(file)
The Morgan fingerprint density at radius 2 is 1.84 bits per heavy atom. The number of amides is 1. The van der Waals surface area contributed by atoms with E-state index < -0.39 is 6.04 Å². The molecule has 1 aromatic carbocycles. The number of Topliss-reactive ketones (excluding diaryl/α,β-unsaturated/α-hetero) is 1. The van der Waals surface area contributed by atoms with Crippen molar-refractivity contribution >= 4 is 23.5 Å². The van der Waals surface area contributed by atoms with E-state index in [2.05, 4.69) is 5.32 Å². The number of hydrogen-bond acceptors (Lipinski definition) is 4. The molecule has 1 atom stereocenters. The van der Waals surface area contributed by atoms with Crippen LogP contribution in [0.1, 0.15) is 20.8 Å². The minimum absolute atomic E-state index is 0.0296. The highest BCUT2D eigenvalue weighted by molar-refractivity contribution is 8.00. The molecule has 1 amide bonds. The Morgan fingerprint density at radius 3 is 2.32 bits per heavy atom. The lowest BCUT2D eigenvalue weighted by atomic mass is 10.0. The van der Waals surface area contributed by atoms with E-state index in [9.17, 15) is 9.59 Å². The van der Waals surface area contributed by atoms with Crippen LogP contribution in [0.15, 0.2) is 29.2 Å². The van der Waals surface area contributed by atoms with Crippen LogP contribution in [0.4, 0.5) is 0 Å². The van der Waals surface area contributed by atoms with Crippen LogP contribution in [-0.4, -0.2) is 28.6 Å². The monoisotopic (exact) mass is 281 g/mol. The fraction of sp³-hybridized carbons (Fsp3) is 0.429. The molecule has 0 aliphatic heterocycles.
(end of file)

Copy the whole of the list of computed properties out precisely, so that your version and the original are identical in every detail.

The Morgan fingerprint density at radius 2 is 1.84 bits per heavy atom. The number of amides is 1. The van der Waals surface area contributed by atoms with E-state index < -0.39 is 6.04 Å². The molecule has 1 aromatic carbocycles. The number of Topliss-reactive ketones (excluding diaryl/α,β-unsaturated/α-hetero) is 1. The van der Waals surface area contributed by atoms with Crippen molar-refractivity contribution >= 4 is 23.5 Å². The van der Waals surface area contributed by atoms with E-state index in [2.05, 4.69) is 5.32 Å². The number of hydrogen-bond acceptors (Lipinski definition) is 4. The molecule has 1 atom stereocenters. The van der Waals surface area contributed by atoms with Crippen LogP contribution in [0.1, 0.15) is 20.8 Å². The minimum absolute atomic E-state index is 0.0296. The highest BCUT2D eigenvalue weighted by molar-refractivity contribution is 8.00. The molecule has 1 amide bonds. The Morgan fingerprint density at radius 3 is 2.32 bits per heavy atom. The lowest BCUT2D eigenvalue weighted by atomic mass is 10.0. The van der Waals surface area contributed by atoms with E-state index in [9.17, 15) is 9.59 Å². The van der Waals surface area contributed by atoms with Crippen LogP contribution in [0.15, 0.2) is 29.2 Å². The van der Waals surface area contributed by atoms with Crippen LogP contribution in [0.4, 0.5) is 0 Å². The van der Waals surface area contributed by atoms with Crippen LogP contribution in [-0.4, -0.2) is 28.6 Å². The monoisotopic (exact) mass is 281 g/mol. The fraction of sp³-hybridized carbons (Fsp3) is 0.429. The molecule has 0 aliphatic heterocycles.